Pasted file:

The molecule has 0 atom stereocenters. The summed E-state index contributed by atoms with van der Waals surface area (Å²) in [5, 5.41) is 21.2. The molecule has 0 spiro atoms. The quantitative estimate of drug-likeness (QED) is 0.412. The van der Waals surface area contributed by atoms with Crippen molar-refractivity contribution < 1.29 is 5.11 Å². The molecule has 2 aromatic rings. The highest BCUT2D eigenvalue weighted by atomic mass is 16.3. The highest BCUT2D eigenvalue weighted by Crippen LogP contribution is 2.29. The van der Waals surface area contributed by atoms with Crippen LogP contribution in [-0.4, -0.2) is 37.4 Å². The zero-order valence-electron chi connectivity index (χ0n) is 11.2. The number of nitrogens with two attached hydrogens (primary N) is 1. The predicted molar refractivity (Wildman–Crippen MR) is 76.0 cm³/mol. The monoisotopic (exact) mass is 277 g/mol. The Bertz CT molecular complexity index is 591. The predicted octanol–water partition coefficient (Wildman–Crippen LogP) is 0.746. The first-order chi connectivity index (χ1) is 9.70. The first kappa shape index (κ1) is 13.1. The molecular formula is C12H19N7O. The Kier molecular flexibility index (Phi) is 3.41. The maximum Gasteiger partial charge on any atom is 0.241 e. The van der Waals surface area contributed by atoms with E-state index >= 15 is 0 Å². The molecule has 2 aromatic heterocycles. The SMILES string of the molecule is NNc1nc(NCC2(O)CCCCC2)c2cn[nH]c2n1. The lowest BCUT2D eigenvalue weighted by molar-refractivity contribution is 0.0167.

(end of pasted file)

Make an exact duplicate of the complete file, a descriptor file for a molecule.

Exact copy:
The molecule has 0 atom stereocenters. The summed E-state index contributed by atoms with van der Waals surface area (Å²) in [5, 5.41) is 21.2. The molecule has 0 spiro atoms. The quantitative estimate of drug-likeness (QED) is 0.412. The van der Waals surface area contributed by atoms with Crippen molar-refractivity contribution < 1.29 is 5.11 Å². The molecule has 2 aromatic rings. The highest BCUT2D eigenvalue weighted by atomic mass is 16.3. The highest BCUT2D eigenvalue weighted by Crippen LogP contribution is 2.29. The van der Waals surface area contributed by atoms with Crippen LogP contribution in [-0.4, -0.2) is 37.4 Å². The zero-order valence-electron chi connectivity index (χ0n) is 11.2. The number of nitrogens with two attached hydrogens (primary N) is 1. The predicted molar refractivity (Wildman–Crippen MR) is 76.0 cm³/mol. The monoisotopic (exact) mass is 277 g/mol. The Bertz CT molecular complexity index is 591. The predicted octanol–water partition coefficient (Wildman–Crippen LogP) is 0.746. The first-order chi connectivity index (χ1) is 9.70. The first kappa shape index (κ1) is 13.1. The molecular formula is C12H19N7O. The Kier molecular flexibility index (Phi) is 3.41. The maximum Gasteiger partial charge on any atom is 0.241 e. The van der Waals surface area contributed by atoms with E-state index >= 15 is 0 Å². The molecule has 2 aromatic heterocycles. The SMILES string of the molecule is NNc1nc(NCC2(O)CCCCC2)c2cn[nH]c2n1. The lowest BCUT2D eigenvalue weighted by molar-refractivity contribution is 0.0167.